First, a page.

Leading the withdrawal charge are Mr. Pruitt and top Trump adviser Stephen K. Bannon. The White House’s top lawyer, Donald McGahn, also ended up tilting against the agreement, according to sources tracking the debate.

Mr. Trump spent much of last week meeting with European leaders, who pressured him to remain in the deal. Pope Francis also added his voice to the pressure, even giving the president a copy of the papal encyclical urging the world to battle climate change.

The deal’s defenders in the U.S. were searching desperately for an option short of withdrawal, fearful that an American opt-out would derail the global accord. They said withdrawal will harm U.S. leadership on the issue, and wondered whether Mr. Trump could instead negotiate an easier emissions target that would allow the country to remain part of the accord.

But the Obama State Department had ruled that option out, saying the targets in the deal were a minimum and could only be negotiated upward.

Mr. Obama had declined to submit the agreement to the Senate for ratification as a treaty, arguing it was a presidential accord that didn’t require approval. It would have likely been rejected had he submitted it, which would have been an embarrassing defeat.

The former president also failed to win passage in Congress of a greenhouse gas control scheme, forcing him to try to constrain the U.S. economy through executive branch regulations instead. Mr. Trump has already begun to unravel those regulations, making it unclear how the U.S. would achieve its Paris targets even if it did remain in the accord.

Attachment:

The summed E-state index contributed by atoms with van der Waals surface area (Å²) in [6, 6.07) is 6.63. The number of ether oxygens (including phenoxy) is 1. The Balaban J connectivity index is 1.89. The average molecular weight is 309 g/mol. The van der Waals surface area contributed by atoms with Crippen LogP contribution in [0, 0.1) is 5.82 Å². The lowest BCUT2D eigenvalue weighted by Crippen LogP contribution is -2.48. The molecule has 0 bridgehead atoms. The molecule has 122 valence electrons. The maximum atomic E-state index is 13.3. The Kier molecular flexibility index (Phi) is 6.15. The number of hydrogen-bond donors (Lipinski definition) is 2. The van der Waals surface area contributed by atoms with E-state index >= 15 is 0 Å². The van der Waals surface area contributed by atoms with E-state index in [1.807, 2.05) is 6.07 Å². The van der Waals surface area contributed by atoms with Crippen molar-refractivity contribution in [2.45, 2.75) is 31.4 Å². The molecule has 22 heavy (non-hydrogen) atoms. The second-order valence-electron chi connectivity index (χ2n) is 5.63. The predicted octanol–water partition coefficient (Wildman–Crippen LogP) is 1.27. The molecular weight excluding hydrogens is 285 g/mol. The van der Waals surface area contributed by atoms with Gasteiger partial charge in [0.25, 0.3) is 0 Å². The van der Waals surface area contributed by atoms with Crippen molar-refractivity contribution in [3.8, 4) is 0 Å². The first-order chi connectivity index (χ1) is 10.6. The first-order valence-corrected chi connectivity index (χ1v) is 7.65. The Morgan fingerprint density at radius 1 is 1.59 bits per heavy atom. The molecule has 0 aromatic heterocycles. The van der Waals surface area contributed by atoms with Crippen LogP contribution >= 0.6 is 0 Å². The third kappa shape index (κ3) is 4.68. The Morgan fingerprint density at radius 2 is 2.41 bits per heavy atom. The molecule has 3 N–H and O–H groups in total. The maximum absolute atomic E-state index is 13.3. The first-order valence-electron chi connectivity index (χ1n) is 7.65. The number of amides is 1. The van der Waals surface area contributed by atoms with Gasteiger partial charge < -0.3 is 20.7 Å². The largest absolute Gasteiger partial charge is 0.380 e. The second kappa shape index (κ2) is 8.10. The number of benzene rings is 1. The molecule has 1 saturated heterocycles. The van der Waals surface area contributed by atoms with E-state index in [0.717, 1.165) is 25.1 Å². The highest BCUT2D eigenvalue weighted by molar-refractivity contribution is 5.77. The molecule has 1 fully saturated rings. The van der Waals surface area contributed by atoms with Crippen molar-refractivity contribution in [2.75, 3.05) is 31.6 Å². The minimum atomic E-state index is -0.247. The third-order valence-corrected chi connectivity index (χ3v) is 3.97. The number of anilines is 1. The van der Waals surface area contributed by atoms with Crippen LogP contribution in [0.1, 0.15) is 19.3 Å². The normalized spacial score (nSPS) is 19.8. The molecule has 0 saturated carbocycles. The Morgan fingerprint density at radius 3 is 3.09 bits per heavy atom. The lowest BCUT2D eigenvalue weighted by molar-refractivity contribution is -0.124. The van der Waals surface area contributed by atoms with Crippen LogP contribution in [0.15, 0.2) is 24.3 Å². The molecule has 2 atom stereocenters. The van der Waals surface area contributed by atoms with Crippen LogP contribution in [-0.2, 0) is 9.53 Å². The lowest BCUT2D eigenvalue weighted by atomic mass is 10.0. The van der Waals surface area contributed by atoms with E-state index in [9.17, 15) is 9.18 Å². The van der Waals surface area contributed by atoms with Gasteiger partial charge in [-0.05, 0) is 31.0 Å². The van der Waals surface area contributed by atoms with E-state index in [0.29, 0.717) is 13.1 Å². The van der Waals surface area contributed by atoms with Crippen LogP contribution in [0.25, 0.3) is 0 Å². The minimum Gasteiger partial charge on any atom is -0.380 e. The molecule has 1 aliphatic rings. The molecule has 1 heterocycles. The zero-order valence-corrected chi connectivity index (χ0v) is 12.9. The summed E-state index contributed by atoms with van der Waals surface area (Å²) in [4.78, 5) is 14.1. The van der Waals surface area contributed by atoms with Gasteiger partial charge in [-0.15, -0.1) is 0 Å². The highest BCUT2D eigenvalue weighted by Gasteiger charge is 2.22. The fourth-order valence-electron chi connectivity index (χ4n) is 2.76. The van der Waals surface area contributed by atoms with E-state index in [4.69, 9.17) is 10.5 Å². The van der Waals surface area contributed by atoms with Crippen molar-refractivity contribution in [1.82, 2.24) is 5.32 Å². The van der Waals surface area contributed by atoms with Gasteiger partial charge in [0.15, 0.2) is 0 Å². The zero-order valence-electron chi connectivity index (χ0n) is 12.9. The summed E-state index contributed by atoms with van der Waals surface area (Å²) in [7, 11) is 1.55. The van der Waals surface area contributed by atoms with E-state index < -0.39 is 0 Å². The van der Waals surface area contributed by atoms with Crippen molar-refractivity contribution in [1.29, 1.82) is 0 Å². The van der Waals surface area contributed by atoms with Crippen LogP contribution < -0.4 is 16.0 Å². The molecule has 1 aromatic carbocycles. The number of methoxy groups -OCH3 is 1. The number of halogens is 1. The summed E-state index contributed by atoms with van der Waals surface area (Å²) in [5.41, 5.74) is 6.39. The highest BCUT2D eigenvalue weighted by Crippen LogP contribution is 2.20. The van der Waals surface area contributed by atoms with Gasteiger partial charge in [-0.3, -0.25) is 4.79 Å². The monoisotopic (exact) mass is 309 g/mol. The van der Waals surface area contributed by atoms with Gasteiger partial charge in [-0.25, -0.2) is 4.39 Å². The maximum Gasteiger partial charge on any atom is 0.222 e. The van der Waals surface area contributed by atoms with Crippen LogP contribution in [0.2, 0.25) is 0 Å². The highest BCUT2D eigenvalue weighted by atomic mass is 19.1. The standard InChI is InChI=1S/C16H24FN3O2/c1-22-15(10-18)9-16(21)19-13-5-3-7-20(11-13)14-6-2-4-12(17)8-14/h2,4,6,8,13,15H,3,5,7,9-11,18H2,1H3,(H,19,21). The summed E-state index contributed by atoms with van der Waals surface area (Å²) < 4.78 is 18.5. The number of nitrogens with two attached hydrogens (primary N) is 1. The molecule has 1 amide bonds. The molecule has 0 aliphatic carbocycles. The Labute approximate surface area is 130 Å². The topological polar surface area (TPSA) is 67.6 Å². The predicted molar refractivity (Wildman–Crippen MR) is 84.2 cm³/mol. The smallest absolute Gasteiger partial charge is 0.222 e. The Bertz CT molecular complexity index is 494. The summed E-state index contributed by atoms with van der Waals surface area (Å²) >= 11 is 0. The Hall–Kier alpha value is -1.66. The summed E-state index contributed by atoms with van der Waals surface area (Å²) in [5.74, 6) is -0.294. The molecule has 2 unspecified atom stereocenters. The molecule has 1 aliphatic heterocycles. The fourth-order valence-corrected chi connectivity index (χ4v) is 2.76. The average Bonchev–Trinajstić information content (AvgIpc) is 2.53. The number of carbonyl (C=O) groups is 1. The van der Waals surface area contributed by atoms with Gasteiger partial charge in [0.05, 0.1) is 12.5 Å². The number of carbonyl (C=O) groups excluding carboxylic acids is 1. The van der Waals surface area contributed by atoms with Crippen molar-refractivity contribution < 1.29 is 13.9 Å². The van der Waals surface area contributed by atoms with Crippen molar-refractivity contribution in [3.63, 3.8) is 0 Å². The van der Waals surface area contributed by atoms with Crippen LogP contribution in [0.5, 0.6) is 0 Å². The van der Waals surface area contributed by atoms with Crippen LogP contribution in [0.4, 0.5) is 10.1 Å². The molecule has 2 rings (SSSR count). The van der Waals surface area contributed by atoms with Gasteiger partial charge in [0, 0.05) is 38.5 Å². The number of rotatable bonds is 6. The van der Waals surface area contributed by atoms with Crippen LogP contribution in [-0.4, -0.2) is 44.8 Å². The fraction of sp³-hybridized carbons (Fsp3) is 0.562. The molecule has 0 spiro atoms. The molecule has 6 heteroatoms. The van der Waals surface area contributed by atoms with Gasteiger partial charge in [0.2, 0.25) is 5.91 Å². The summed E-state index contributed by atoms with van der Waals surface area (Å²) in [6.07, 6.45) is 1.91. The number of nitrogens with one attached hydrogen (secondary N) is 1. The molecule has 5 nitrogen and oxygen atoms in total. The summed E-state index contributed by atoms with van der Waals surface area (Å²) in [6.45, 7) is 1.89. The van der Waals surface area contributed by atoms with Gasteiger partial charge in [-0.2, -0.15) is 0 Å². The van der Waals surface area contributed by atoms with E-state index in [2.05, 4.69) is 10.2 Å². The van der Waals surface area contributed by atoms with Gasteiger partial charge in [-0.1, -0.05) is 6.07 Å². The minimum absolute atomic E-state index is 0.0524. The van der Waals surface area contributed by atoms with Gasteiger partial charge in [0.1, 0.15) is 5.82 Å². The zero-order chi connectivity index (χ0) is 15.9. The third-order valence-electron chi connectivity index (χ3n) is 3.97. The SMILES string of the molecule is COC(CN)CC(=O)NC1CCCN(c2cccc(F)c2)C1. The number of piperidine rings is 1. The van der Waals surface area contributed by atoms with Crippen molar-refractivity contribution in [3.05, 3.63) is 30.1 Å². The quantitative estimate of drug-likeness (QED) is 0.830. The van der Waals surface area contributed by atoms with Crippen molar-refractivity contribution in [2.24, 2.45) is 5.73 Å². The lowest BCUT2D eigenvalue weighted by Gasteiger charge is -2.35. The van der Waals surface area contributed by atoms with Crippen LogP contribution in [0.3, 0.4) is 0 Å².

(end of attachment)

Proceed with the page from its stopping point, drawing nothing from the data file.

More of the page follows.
Sen. Mike Lee, who advocated for a full withdrawal from the climate agreement, said that binding the U.S. to an international agreement was a bad idea because other countries will not uphold their end of the agreement.

“When the United States commits to something, it abides by the rule of law. When other countries do the same, it doesn’t necessarily have the same effect,” the Utah Republican said on MSNBC.

“When we tie ourselves to an agreement internationally, we know that other [parties] might not abide by their limits. When we ourselves tie them to it, we know that we will to ours. I’d hate to see us harm our own economy by agreeing to something that other people, who we agree with, aren’t going to follow.”

Sen. Richard Blumenthal disagreed and said pulling out will undermine America’s credibility, and predicted the U.S. would fall behind in job creation in solar and other environmental technology.

“I think that our credibility will be undermined,” the Connecticut Democrat said on CNN. “If other countries lose confidence in our commitment to climate change, they may cut back their commitment. They’re going to fill the gap. China now is producing jobs and economic progress based on solar and wind investments. Other countries will in effect create more jobs and similarly surpass us.”

S.A. Miller and Sally Persons contributed to this article.